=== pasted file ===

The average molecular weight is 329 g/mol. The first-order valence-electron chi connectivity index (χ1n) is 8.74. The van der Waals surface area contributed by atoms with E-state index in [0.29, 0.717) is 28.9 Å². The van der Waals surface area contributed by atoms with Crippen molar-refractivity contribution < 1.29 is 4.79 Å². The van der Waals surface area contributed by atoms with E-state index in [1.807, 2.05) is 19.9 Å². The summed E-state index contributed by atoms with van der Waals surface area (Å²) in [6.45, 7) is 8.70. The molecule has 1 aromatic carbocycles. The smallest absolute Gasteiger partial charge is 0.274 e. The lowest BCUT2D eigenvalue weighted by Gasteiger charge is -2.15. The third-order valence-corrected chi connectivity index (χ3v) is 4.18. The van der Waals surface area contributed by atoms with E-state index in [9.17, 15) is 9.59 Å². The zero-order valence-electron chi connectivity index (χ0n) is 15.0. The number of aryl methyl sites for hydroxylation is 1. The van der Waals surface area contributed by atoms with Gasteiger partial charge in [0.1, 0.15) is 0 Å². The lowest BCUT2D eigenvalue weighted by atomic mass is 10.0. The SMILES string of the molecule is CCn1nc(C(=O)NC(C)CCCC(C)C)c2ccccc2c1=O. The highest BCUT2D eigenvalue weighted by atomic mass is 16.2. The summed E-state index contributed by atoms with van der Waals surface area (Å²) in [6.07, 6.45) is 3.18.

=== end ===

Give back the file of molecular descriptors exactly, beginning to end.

The average molecular weight is 329 g/mol. The first-order valence-electron chi connectivity index (χ1n) is 8.74. The van der Waals surface area contributed by atoms with E-state index in [0.29, 0.717) is 28.9 Å². The van der Waals surface area contributed by atoms with Crippen molar-refractivity contribution < 1.29 is 4.79 Å². The van der Waals surface area contributed by atoms with E-state index in [1.807, 2.05) is 19.9 Å². The summed E-state index contributed by atoms with van der Waals surface area (Å²) in [6.45, 7) is 8.70. The molecule has 1 aromatic carbocycles. The smallest absolute Gasteiger partial charge is 0.274 e. The lowest BCUT2D eigenvalue weighted by Gasteiger charge is -2.15. The third-order valence-corrected chi connectivity index (χ3v) is 4.18. The van der Waals surface area contributed by atoms with E-state index in [9.17, 15) is 9.59 Å². The zero-order valence-electron chi connectivity index (χ0n) is 15.0. The number of aryl methyl sites for hydroxylation is 1. The van der Waals surface area contributed by atoms with Gasteiger partial charge in [0.1, 0.15) is 0 Å². The lowest BCUT2D eigenvalue weighted by atomic mass is 10.0. The SMILES string of the molecule is CCn1nc(C(=O)NC(C)CCCC(C)C)c2ccccc2c1=O. The highest BCUT2D eigenvalue weighted by atomic mass is 16.2. The summed E-state index contributed by atoms with van der Waals surface area (Å²) in [6.07, 6.45) is 3.18.